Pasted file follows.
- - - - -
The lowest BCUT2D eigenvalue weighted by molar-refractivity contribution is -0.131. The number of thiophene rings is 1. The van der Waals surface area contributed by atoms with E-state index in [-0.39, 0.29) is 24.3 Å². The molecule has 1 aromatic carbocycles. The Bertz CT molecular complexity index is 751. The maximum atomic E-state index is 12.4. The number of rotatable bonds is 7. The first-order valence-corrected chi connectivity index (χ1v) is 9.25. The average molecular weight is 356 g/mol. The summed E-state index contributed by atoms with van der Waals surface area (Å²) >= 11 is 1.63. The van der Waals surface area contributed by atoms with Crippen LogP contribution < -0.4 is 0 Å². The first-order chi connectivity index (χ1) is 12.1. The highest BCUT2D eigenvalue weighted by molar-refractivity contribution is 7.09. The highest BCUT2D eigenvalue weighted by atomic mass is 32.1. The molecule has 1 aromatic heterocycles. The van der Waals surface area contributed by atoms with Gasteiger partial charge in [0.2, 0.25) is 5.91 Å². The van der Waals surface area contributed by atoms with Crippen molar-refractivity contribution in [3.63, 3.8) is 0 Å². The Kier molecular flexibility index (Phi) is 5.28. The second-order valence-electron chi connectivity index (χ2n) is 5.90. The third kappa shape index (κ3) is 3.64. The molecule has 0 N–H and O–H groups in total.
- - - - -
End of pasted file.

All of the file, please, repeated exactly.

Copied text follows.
The lowest BCUT2D eigenvalue weighted by molar-refractivity contribution is -0.131. The number of thiophene rings is 1. The van der Waals surface area contributed by atoms with E-state index in [-0.39, 0.29) is 24.3 Å². The molecule has 1 aromatic carbocycles. The Bertz CT molecular complexity index is 751. The maximum atomic E-state index is 12.4. The number of rotatable bonds is 7. The first-order valence-corrected chi connectivity index (χ1v) is 9.25. The average molecular weight is 356 g/mol. The summed E-state index contributed by atoms with van der Waals surface area (Å²) >= 11 is 1.63. The van der Waals surface area contributed by atoms with Crippen LogP contribution < -0.4 is 0 Å². The first-order chi connectivity index (χ1) is 12.1. The highest BCUT2D eigenvalue weighted by molar-refractivity contribution is 7.09. The highest BCUT2D eigenvalue weighted by atomic mass is 32.1. The molecule has 1 aromatic heterocycles. The van der Waals surface area contributed by atoms with Gasteiger partial charge in [0.2, 0.25) is 5.91 Å². The van der Waals surface area contributed by atoms with Crippen molar-refractivity contribution in [3.63, 3.8) is 0 Å². The Kier molecular flexibility index (Phi) is 5.28. The second-order valence-electron chi connectivity index (χ2n) is 5.90. The third kappa shape index (κ3) is 3.64. The molecule has 0 N–H and O–H groups in total.